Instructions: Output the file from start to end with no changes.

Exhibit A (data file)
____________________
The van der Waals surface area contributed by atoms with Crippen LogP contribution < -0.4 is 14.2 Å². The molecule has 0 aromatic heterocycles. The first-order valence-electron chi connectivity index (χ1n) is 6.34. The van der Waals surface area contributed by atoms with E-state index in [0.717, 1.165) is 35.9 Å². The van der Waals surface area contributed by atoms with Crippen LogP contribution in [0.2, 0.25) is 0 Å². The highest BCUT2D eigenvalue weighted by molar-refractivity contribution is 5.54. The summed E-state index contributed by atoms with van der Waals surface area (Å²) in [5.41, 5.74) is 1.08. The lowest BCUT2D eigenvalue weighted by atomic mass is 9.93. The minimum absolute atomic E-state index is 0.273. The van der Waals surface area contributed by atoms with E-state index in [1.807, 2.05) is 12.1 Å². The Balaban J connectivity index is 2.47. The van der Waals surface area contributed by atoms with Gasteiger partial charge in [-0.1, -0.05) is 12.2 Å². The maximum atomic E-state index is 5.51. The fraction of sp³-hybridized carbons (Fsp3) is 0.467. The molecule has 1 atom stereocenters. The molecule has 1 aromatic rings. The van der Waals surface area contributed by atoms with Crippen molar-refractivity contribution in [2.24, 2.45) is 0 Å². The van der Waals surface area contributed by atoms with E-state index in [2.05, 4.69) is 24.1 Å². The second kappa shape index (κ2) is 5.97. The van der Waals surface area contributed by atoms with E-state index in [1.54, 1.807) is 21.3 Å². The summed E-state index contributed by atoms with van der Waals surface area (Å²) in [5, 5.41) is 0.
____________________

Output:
The van der Waals surface area contributed by atoms with Crippen LogP contribution < -0.4 is 14.2 Å². The molecule has 0 aromatic heterocycles. The first-order valence-electron chi connectivity index (χ1n) is 6.34. The van der Waals surface area contributed by atoms with E-state index in [0.717, 1.165) is 35.9 Å². The van der Waals surface area contributed by atoms with Crippen LogP contribution in [0.2, 0.25) is 0 Å². The highest BCUT2D eigenvalue weighted by molar-refractivity contribution is 5.54. The summed E-state index contributed by atoms with van der Waals surface area (Å²) in [5.41, 5.74) is 1.08. The lowest BCUT2D eigenvalue weighted by atomic mass is 9.93. The minimum absolute atomic E-state index is 0.273. The van der Waals surface area contributed by atoms with E-state index in [1.807, 2.05) is 12.1 Å². The Balaban J connectivity index is 2.47. The van der Waals surface area contributed by atoms with Gasteiger partial charge in [-0.1, -0.05) is 12.2 Å². The maximum atomic E-state index is 5.51. The fraction of sp³-hybridized carbons (Fsp3) is 0.467. The molecule has 1 atom stereocenters. The molecule has 1 aromatic rings. The van der Waals surface area contributed by atoms with Crippen molar-refractivity contribution in [2.24, 2.45) is 0 Å². The van der Waals surface area contributed by atoms with E-state index in [2.05, 4.69) is 24.1 Å². The second kappa shape index (κ2) is 5.97. The van der Waals surface area contributed by atoms with E-state index in [1.54, 1.807) is 21.3 Å². The summed E-state index contributed by atoms with van der Waals surface area (Å²) in [5, 5.41) is 0.